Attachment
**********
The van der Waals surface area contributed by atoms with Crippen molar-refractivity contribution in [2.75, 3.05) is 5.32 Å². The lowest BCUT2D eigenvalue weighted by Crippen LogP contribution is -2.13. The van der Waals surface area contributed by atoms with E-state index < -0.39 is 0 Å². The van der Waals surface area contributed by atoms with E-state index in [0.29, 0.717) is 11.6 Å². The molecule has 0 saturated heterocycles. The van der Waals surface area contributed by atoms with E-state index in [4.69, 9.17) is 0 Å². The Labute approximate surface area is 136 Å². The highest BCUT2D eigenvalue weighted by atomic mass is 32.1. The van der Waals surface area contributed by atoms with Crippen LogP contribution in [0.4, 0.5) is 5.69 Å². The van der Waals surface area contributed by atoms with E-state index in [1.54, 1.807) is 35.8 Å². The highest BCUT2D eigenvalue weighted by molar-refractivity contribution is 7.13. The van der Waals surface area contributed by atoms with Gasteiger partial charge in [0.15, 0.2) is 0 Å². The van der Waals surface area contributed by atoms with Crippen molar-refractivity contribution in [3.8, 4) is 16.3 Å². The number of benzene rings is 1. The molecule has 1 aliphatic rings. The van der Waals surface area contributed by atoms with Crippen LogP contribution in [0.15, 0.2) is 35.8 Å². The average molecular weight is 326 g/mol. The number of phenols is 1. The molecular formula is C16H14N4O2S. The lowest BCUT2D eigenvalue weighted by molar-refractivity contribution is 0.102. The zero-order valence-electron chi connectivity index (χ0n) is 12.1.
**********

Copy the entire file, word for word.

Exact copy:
The van der Waals surface area contributed by atoms with Crippen molar-refractivity contribution in [2.75, 3.05) is 5.32 Å². The lowest BCUT2D eigenvalue weighted by Crippen LogP contribution is -2.13. The van der Waals surface area contributed by atoms with E-state index < -0.39 is 0 Å². The van der Waals surface area contributed by atoms with E-state index in [0.29, 0.717) is 11.6 Å². The molecule has 0 saturated heterocycles. The van der Waals surface area contributed by atoms with E-state index in [4.69, 9.17) is 0 Å². The Labute approximate surface area is 136 Å². The highest BCUT2D eigenvalue weighted by atomic mass is 32.1. The van der Waals surface area contributed by atoms with Crippen LogP contribution in [0.4, 0.5) is 5.69 Å². The van der Waals surface area contributed by atoms with E-state index in [1.54, 1.807) is 35.8 Å². The highest BCUT2D eigenvalue weighted by molar-refractivity contribution is 7.13. The van der Waals surface area contributed by atoms with Gasteiger partial charge in [0.15, 0.2) is 0 Å². The van der Waals surface area contributed by atoms with Crippen molar-refractivity contribution in [3.8, 4) is 16.3 Å². The number of benzene rings is 1. The molecule has 1 aliphatic rings. The van der Waals surface area contributed by atoms with Crippen LogP contribution in [0.15, 0.2) is 35.8 Å². The average molecular weight is 326 g/mol. The number of phenols is 1. The molecular formula is C16H14N4O2S. The lowest BCUT2D eigenvalue weighted by molar-refractivity contribution is 0.102. The zero-order valence-electron chi connectivity index (χ0n) is 12.1.